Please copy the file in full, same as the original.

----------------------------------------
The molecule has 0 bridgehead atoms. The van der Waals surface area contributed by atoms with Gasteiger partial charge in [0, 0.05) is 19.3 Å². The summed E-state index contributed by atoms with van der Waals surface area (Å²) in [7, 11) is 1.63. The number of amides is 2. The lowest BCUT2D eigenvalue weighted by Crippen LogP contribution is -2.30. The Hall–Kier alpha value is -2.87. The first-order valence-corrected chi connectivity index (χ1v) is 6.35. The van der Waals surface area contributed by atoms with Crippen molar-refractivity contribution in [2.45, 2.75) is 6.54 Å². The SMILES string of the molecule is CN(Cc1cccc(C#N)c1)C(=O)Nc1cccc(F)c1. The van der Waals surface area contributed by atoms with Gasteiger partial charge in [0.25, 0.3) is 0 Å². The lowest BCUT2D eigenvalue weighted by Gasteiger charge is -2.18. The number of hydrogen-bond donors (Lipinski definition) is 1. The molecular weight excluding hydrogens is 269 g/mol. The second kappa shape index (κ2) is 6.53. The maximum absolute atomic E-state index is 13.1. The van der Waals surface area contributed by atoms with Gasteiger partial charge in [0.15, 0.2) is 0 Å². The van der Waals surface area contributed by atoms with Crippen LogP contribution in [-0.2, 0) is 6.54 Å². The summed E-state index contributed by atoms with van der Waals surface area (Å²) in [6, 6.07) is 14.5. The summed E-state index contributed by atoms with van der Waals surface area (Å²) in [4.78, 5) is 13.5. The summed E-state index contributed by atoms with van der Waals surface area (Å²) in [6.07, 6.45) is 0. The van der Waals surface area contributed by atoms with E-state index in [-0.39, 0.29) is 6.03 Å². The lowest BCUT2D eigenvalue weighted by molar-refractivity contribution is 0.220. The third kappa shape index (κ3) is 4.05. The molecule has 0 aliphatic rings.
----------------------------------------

The molecule has 0 bridgehead atoms. The van der Waals surface area contributed by atoms with Gasteiger partial charge in [0, 0.05) is 19.3 Å². The summed E-state index contributed by atoms with van der Waals surface area (Å²) in [7, 11) is 1.63. The number of amides is 2. The lowest BCUT2D eigenvalue weighted by Crippen LogP contribution is -2.30. The Hall–Kier alpha value is -2.87. The first-order valence-corrected chi connectivity index (χ1v) is 6.35. The van der Waals surface area contributed by atoms with Crippen molar-refractivity contribution in [2.45, 2.75) is 6.54 Å². The SMILES string of the molecule is CN(Cc1cccc(C#N)c1)C(=O)Nc1cccc(F)c1. The van der Waals surface area contributed by atoms with Gasteiger partial charge in [0.25, 0.3) is 0 Å². The lowest BCUT2D eigenvalue weighted by Gasteiger charge is -2.18. The number of hydrogen-bond donors (Lipinski definition) is 1. The molecular weight excluding hydrogens is 269 g/mol. The second kappa shape index (κ2) is 6.53. The maximum absolute atomic E-state index is 13.1. The van der Waals surface area contributed by atoms with Gasteiger partial charge in [0.15, 0.2) is 0 Å². The van der Waals surface area contributed by atoms with Crippen LogP contribution in [-0.2, 0) is 6.54 Å². The summed E-state index contributed by atoms with van der Waals surface area (Å²) in [6, 6.07) is 14.5. The summed E-state index contributed by atoms with van der Waals surface area (Å²) in [4.78, 5) is 13.5. The summed E-state index contributed by atoms with van der Waals surface area (Å²) in [6.07, 6.45) is 0. The van der Waals surface area contributed by atoms with E-state index in [-0.39, 0.29) is 6.03 Å². The lowest BCUT2D eigenvalue weighted by molar-refractivity contribution is 0.220. The third kappa shape index (κ3) is 4.05. The molecule has 0 aliphatic rings.